A successful credit union operates in my constituency of Corby. It is run by volunteers based at Corby's volunteer bureau and it has 400 members, 80 of whom are under 16. As young people enter adulthood, do they understand finance and budgets and how to open a bank account? They do not. It is important that we provide youngsters, particularly those in school, with that information, and joining a credit union is a safe and reliable way to find out how to manage money.

I am sure that hon. Members will join me in welcoming the growth of credit unions and congratulating all those throughout the country, including Corby credit union, on their success. As my hon. Friend the Member for Harrow, West said, the Bill has the full backing of the Association of British Credit Unions. Indeed, the range of support that he has managed to drum up is particularly impressive, and it is important for what we want to achieve.

Other Members have referred to housing, and I want to mention housing co-operatives. This week many Members will have read The Guardian obituary of Harold Campbell, written by Lord Graham. It is an excellent tribute to a co-operator who played an important role in the Co-operative Wholesale Society and the Co-operative Development Agency. Most significantly, he was a champion of housing co-operatives and the role of tenants in housing management.

The Bill is important because it would support and raise the profile of new ways of working—the new mutualism—not least in the housing sector. About 5 per cent. of tenants live in co-operatively managed homes and more live in homes managed by housing associations, which have grown considerably in recent years. Co-operative housing ownership gives tenants more responsibility for their living conditions and helps them to acquire a greater sense of control over their own lives, homes and neighbourhoods.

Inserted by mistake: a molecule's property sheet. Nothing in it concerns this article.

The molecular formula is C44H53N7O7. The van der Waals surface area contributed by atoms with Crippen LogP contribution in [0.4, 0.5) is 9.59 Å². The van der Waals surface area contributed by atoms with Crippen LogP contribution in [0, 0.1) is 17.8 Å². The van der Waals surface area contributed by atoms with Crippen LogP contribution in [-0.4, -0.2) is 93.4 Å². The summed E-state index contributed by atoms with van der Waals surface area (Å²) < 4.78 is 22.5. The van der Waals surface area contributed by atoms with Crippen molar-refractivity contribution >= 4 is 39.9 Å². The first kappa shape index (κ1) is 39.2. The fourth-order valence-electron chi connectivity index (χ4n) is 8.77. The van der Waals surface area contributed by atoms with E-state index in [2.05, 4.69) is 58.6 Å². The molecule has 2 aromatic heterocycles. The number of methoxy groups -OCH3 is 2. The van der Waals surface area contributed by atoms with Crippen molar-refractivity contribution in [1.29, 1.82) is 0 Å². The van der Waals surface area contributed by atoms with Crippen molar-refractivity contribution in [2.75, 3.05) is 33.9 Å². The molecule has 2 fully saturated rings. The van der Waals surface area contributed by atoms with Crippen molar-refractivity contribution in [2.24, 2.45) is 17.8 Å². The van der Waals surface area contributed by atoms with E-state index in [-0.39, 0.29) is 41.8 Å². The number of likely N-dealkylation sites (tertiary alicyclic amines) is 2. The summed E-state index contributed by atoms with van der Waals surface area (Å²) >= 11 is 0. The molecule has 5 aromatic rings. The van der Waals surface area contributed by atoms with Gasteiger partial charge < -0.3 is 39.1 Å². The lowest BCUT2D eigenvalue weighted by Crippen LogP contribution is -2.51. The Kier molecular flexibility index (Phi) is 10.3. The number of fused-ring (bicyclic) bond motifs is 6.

Tackling the problems of the most run-down estates and providing more control and ownership to the people who live there, which are core elements of regeneration, will be important in the next four years of this Parliament.

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The co-operative movement and the housing co-operative movement have a vital role to play in that, so legislation such as this, which would provide greater security for community assets, is essential if we are to pursue that approach.

We have not mentioned the health sector, but there is a model in my constituency, as general practitioners have formed a co-operative to share medical services and work together. Every sector—housing, finance and health—is open to such development and all the advantages it brings.

I must mention charitable law, which the performance and innovation unit is reviewing. There are parallels between the legal protections for charities and for industrial and provident societies, and there are models that we can use. I hope that the PIU report recognises the value of those protections for the wider voluntary sector, and that the model in the Bill, but not necessarily the charitable model, has wider application.

I again congratulate my hon. Friend the Member for Harrow, West on introducing this welcome Bill. He is a committed co-operator and we all pay tribute to his work as an MP and chair of the Co-operative party. I am enjoying the debate. We are learning a lot, and I wish his Bill every success.